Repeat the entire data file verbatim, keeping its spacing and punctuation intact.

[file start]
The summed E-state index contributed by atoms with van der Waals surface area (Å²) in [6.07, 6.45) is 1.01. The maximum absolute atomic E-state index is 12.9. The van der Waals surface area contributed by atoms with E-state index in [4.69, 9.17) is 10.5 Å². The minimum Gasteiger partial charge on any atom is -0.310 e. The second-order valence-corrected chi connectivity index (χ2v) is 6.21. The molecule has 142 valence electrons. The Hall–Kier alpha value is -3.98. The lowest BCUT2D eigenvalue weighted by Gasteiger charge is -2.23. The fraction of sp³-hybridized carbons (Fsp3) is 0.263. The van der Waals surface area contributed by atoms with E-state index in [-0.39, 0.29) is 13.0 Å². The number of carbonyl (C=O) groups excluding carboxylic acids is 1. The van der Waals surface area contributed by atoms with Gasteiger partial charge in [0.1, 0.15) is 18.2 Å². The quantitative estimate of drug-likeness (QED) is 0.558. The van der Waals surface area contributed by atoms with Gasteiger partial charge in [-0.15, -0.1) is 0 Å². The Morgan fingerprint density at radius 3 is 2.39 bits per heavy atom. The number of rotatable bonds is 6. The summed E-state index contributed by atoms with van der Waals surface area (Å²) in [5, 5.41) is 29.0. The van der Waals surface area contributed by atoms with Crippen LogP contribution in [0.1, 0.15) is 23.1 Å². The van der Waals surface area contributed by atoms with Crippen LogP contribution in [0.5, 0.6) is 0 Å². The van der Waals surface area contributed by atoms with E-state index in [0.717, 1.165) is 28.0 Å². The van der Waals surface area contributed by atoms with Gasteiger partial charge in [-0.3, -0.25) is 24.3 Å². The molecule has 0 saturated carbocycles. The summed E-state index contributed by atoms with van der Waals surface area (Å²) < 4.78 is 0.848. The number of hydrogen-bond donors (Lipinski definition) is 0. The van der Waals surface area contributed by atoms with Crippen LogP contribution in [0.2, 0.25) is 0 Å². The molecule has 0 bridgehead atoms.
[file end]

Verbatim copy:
The summed E-state index contributed by atoms with van der Waals surface area (Å²) in [6.07, 6.45) is 1.01. The maximum absolute atomic E-state index is 12.9. The van der Waals surface area contributed by atoms with E-state index in [4.69, 9.17) is 10.5 Å². The minimum Gasteiger partial charge on any atom is -0.310 e. The second-order valence-corrected chi connectivity index (χ2v) is 6.21. The molecule has 142 valence electrons. The Hall–Kier alpha value is -3.98. The lowest BCUT2D eigenvalue weighted by Gasteiger charge is -2.23. The fraction of sp³-hybridized carbons (Fsp3) is 0.263. The van der Waals surface area contributed by atoms with E-state index in [-0.39, 0.29) is 13.0 Å². The number of carbonyl (C=O) groups excluding carboxylic acids is 1. The van der Waals surface area contributed by atoms with Gasteiger partial charge in [0.1, 0.15) is 18.2 Å². The quantitative estimate of drug-likeness (QED) is 0.558. The van der Waals surface area contributed by atoms with Gasteiger partial charge in [-0.15, -0.1) is 0 Å². The Morgan fingerprint density at radius 3 is 2.39 bits per heavy atom. The number of rotatable bonds is 6. The summed E-state index contributed by atoms with van der Waals surface area (Å²) in [5, 5.41) is 29.0. The van der Waals surface area contributed by atoms with Crippen LogP contribution in [0.1, 0.15) is 23.1 Å². The van der Waals surface area contributed by atoms with Crippen LogP contribution in [0.5, 0.6) is 0 Å². The van der Waals surface area contributed by atoms with E-state index in [0.717, 1.165) is 28.0 Å². The van der Waals surface area contributed by atoms with Gasteiger partial charge in [-0.3, -0.25) is 24.3 Å². The molecule has 0 saturated carbocycles. The summed E-state index contributed by atoms with van der Waals surface area (Å²) < 4.78 is 0.848. The number of hydrogen-bond donors (Lipinski definition) is 0. The van der Waals surface area contributed by atoms with Crippen LogP contribution in [0.2, 0.25) is 0 Å². The molecule has 0 bridgehead atoms.